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Journal of Nutrition and Metabolism
Volume 2015 (2015), Article ID 641784, 8 pages
http://dx.doi.org/10.1155/2015/641784
Research Article

Treatment Outcome of Severe Acute Malnutrition Cases at the Tamale Teaching Hospital

1School of Medicine and Health Sciences, University for Development Studies, P.O. Box 1883, Tamale, Ghana
2Tamale Teaching Hospital, P.O. Box 16, Tamale, Ghana
3School of Medicine, Wake Forest University, Winston-Salem, NC, USA

Received 7 January 2015; Revised 14 April 2015; Accepted 17 April 2015

Academic Editor: Maurizio Muscaritoli

Copyright © 2015 Mahama Saaka et al. This is an open access article distributed under the Creative Commons Attribution License, which permits unrestricted use, distribution, and reproduction in any medium, provided the original work is properly cited.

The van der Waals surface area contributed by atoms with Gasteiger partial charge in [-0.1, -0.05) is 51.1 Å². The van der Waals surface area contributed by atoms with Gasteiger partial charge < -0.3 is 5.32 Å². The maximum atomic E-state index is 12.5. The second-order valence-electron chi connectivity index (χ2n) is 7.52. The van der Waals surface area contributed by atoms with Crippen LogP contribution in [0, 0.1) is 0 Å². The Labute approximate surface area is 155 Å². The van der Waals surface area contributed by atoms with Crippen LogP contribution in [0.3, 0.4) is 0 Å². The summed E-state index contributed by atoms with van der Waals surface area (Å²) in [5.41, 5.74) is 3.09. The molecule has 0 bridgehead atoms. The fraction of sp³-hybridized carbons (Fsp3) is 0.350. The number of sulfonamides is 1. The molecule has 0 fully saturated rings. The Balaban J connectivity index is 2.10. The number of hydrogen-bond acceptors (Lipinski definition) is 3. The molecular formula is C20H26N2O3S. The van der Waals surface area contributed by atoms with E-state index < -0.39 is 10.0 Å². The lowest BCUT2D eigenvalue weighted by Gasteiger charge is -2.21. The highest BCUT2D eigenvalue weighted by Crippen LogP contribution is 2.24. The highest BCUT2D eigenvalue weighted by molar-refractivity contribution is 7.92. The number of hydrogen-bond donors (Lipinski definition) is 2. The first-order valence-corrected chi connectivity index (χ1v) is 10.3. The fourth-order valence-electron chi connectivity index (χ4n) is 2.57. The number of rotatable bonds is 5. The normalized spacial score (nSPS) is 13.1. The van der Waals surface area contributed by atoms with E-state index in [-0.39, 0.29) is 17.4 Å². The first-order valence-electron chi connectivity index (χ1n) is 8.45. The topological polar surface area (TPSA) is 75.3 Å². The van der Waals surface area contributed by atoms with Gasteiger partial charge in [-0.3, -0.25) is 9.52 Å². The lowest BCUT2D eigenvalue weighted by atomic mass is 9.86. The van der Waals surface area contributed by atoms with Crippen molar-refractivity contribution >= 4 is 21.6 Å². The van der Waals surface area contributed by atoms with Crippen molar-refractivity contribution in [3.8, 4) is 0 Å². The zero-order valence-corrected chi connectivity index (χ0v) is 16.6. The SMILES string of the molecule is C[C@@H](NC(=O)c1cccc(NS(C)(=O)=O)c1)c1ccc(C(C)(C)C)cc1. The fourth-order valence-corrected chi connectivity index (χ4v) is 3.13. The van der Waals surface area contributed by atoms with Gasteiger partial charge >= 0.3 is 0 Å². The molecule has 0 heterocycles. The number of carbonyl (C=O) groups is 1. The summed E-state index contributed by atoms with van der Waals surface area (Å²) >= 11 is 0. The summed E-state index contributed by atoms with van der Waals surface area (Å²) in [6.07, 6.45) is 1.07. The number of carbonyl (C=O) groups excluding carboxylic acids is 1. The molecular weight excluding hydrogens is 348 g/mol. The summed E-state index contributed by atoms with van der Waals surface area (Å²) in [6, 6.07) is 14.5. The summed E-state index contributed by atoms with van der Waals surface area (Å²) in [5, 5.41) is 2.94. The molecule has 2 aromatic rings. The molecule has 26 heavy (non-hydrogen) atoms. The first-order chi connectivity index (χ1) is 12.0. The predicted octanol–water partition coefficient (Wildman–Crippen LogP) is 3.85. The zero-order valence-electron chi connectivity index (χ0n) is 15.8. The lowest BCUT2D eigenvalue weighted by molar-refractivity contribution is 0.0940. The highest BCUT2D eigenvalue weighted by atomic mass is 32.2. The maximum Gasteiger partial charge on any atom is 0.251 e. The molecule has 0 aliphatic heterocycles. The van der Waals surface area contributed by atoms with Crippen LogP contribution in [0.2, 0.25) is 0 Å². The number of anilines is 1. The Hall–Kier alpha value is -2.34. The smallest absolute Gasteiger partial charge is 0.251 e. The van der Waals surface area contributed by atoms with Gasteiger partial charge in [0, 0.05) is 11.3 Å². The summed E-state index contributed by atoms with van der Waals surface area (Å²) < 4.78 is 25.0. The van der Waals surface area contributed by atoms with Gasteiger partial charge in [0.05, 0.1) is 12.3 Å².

Abstract

Objective. This study investigated the treatment outcomes and determinant factors likely to be associated with recovery rate. Methods. A retrospective chart review (RCR) was performed on 348 patients who were enrolled in the outpatient care (OPC) during the study period. Results. Of the 348 cases, 33.6% recovered (having MUAC 125 mm), 49.1% defaulted, and 11.5% transferred to other OPC units to continue with treatment. There were 187 (53.7%) males and 161 (46.3%) females with severe malnutrition. The average weight gain rate was 28 g/kg/day. Controlling for other factors, patients who completed the treatment plan had 3.2 times higher probability of recovery from severe acute malnutrition (SAM) as compared to patients who defaulted (adjusted odds ratio (AOR) = 3.2, 95% CI = 1.9, 5.3, and ). The children aged 24–59 months had 5.8 times higher probability of recovery from SAM as compared to children aged 6–11 months (AOR = 5.8, 95% CI = 2.5, 10.6, and ). Conclusions. Cure rate was low and the default rate was quite high. Children who were diagnosed as having marasmus on admission stayed longer before recovery than their kwashiorkor counterparts. Younger children were of greater risk of nonrecovery.